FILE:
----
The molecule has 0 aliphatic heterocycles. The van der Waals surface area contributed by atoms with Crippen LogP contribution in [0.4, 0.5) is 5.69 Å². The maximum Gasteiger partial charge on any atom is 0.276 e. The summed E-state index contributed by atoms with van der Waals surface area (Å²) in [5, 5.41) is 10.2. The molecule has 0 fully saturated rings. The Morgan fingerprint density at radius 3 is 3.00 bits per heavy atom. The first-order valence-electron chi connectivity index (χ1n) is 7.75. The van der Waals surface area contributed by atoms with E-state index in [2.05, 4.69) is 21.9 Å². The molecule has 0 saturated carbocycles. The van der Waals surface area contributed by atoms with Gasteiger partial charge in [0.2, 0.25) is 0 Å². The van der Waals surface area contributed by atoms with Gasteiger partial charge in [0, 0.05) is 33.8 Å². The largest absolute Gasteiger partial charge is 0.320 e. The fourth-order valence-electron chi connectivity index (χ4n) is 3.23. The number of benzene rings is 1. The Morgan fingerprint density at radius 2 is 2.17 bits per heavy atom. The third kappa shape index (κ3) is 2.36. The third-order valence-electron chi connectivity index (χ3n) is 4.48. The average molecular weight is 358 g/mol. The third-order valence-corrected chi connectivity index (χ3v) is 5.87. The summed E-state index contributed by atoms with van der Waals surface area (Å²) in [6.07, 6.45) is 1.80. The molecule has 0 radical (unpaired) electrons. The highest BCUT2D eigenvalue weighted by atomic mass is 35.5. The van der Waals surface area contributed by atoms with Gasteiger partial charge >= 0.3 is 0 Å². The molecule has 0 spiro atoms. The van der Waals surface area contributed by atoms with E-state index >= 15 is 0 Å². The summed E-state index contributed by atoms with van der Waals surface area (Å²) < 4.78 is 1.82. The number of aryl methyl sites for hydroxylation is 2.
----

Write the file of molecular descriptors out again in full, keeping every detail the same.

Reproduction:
The molecule has 0 aliphatic heterocycles. The van der Waals surface area contributed by atoms with Crippen LogP contribution in [0.4, 0.5) is 5.69 Å². The maximum Gasteiger partial charge on any atom is 0.276 e. The summed E-state index contributed by atoms with van der Waals surface area (Å²) in [5, 5.41) is 10.2. The molecule has 0 fully saturated rings. The Morgan fingerprint density at radius 3 is 3.00 bits per heavy atom. The first-order valence-electron chi connectivity index (χ1n) is 7.75. The van der Waals surface area contributed by atoms with E-state index in [2.05, 4.69) is 21.9 Å². The molecule has 0 saturated carbocycles. The van der Waals surface area contributed by atoms with Gasteiger partial charge in [0.2, 0.25) is 0 Å². The van der Waals surface area contributed by atoms with Gasteiger partial charge in [0, 0.05) is 33.8 Å². The largest absolute Gasteiger partial charge is 0.320 e. The fourth-order valence-electron chi connectivity index (χ4n) is 3.23. The number of benzene rings is 1. The Morgan fingerprint density at radius 2 is 2.17 bits per heavy atom. The third kappa shape index (κ3) is 2.36. The third-order valence-electron chi connectivity index (χ3n) is 4.48. The average molecular weight is 358 g/mol. The third-order valence-corrected chi connectivity index (χ3v) is 5.87. The summed E-state index contributed by atoms with van der Waals surface area (Å²) in [6.07, 6.45) is 1.80. The molecule has 0 radical (unpaired) electrons. The highest BCUT2D eigenvalue weighted by atomic mass is 35.5. The van der Waals surface area contributed by atoms with Gasteiger partial charge >= 0.3 is 0 Å². The molecule has 0 spiro atoms. The van der Waals surface area contributed by atoms with E-state index >= 15 is 0 Å². The summed E-state index contributed by atoms with van der Waals surface area (Å²) < 4.78 is 1.82. The number of aryl methyl sites for hydroxylation is 2.